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The AMC adaptation of the "Preacher" comic book has been hailed by critics for its faithful rendering of the world of fallen religious leaders and vampires. The series originally found fame when it was announced the comedic actor and writer, Seth Rogen was an executive producer and would oversee the transition from comic book to the small screen.
The story of "Preacher" follows the story of Jesse, a preacher in a small town in Texas who has been struggling to keep his faith alive in the midst of a crisis among his parishioners. Jesse is so bored and unfulfilled by his life that he gives his regular Sunday sermon to a bored and distracted congregation who pay him little attention. Jesse faces a number of problems from his congregation, including that of a young boy who confides in him that his father, Donnie is beating his mother, Betsy on a regular basis.
Jesse becomes annoyed when he tells the local police chief of the violence directed towards Betsy and is told she must make a formal complaint for him to investigate. As Jesse is struggling to keep his faith, an Irishman, Cassidy is flying to the Mexican city of Tijuana to party with a group of hedge fund managers who have chartered a private jet. Cassidy begins to grow suspicious with the direction of the plane and identifies the group and the pilots as assassins sent to kills him. Cassidy kills the other inhabitants of the plane and reveals himself to be a vampire by drinking the blood of the pilots and jumping from the crashing plane with nothing more than a bottle of blood and an umbrella.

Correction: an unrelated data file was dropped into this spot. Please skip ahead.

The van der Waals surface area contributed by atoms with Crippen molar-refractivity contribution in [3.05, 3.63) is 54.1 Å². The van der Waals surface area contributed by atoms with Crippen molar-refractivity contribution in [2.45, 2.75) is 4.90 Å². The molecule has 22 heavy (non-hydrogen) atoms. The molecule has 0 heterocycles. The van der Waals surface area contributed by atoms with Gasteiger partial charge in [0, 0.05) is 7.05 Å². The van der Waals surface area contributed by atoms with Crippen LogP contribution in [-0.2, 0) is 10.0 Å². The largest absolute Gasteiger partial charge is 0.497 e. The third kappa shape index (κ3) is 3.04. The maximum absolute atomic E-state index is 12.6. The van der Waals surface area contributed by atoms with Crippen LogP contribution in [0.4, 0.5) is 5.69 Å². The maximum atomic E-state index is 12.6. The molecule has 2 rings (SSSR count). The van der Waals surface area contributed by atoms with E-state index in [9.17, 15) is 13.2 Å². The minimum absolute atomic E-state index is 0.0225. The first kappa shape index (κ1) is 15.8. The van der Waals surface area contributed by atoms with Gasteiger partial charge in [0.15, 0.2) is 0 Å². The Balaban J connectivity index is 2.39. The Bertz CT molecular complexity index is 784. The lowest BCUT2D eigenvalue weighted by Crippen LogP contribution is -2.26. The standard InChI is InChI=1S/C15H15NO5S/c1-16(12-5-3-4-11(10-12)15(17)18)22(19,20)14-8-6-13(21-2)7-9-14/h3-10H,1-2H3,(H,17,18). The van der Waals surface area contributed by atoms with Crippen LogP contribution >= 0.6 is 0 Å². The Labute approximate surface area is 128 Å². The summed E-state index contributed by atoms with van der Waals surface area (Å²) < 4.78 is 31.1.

The life of Jesse looks set to become even more complicated when his girlfriend, Tulip finds herself in a physical fight with a gangster which ends on the property of a Kansas farmer. Hiding the family of the farmer in the cellar of their home, Tulip returns to the outside and is revealed to have brought down a U.S. military-style helicopter with little more than a can and some toy soldiers.